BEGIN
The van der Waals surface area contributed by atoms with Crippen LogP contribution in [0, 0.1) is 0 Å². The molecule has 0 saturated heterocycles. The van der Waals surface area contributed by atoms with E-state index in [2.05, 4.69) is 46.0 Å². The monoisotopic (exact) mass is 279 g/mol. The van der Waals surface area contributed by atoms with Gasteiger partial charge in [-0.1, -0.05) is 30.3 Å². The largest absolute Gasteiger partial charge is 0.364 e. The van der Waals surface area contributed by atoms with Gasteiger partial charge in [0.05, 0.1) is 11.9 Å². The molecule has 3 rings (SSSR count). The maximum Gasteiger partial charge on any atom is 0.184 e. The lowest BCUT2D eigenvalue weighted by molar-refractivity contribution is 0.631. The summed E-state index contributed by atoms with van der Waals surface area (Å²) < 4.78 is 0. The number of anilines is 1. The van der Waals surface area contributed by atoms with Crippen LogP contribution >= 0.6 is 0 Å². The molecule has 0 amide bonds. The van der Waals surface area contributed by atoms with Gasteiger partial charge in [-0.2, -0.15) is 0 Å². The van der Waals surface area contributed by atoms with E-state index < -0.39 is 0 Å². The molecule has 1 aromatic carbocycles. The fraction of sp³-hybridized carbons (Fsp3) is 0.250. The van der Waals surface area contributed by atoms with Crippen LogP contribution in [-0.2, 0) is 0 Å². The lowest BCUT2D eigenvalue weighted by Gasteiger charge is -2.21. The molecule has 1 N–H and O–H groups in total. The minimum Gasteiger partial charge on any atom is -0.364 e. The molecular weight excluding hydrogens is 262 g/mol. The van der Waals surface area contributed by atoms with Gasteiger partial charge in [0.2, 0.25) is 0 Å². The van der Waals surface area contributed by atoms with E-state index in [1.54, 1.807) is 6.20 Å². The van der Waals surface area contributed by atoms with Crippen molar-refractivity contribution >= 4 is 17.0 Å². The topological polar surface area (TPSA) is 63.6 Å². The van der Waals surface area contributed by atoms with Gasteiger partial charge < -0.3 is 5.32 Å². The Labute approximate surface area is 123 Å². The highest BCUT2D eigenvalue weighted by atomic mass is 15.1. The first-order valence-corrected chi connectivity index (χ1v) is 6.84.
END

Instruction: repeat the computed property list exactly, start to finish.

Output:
The van der Waals surface area contributed by atoms with Crippen LogP contribution in [0, 0.1) is 0 Å². The molecule has 0 saturated heterocycles. The van der Waals surface area contributed by atoms with E-state index in [2.05, 4.69) is 46.0 Å². The monoisotopic (exact) mass is 279 g/mol. The van der Waals surface area contributed by atoms with Gasteiger partial charge in [-0.1, -0.05) is 30.3 Å². The largest absolute Gasteiger partial charge is 0.364 e. The van der Waals surface area contributed by atoms with Gasteiger partial charge in [0.05, 0.1) is 11.9 Å². The molecule has 3 rings (SSSR count). The maximum Gasteiger partial charge on any atom is 0.184 e. The lowest BCUT2D eigenvalue weighted by molar-refractivity contribution is 0.631. The summed E-state index contributed by atoms with van der Waals surface area (Å²) < 4.78 is 0. The number of anilines is 1. The van der Waals surface area contributed by atoms with Crippen LogP contribution >= 0.6 is 0 Å². The molecule has 0 amide bonds. The van der Waals surface area contributed by atoms with Gasteiger partial charge in [-0.2, -0.15) is 0 Å². The van der Waals surface area contributed by atoms with E-state index < -0.39 is 0 Å². The molecule has 1 aromatic carbocycles. The fraction of sp³-hybridized carbons (Fsp3) is 0.250. The van der Waals surface area contributed by atoms with Crippen LogP contribution in [-0.2, 0) is 0 Å². The lowest BCUT2D eigenvalue weighted by Gasteiger charge is -2.21. The molecule has 1 N–H and O–H groups in total. The minimum Gasteiger partial charge on any atom is -0.364 e. The molecular weight excluding hydrogens is 262 g/mol. The van der Waals surface area contributed by atoms with Gasteiger partial charge in [0.2, 0.25) is 0 Å². The van der Waals surface area contributed by atoms with E-state index in [1.54, 1.807) is 6.20 Å². The van der Waals surface area contributed by atoms with Crippen molar-refractivity contribution >= 4 is 17.0 Å². The topological polar surface area (TPSA) is 63.6 Å². The van der Waals surface area contributed by atoms with Gasteiger partial charge < -0.3 is 5.32 Å². The Labute approximate surface area is 123 Å². The highest BCUT2D eigenvalue weighted by atomic mass is 15.1. The first-order valence-corrected chi connectivity index (χ1v) is 6.84.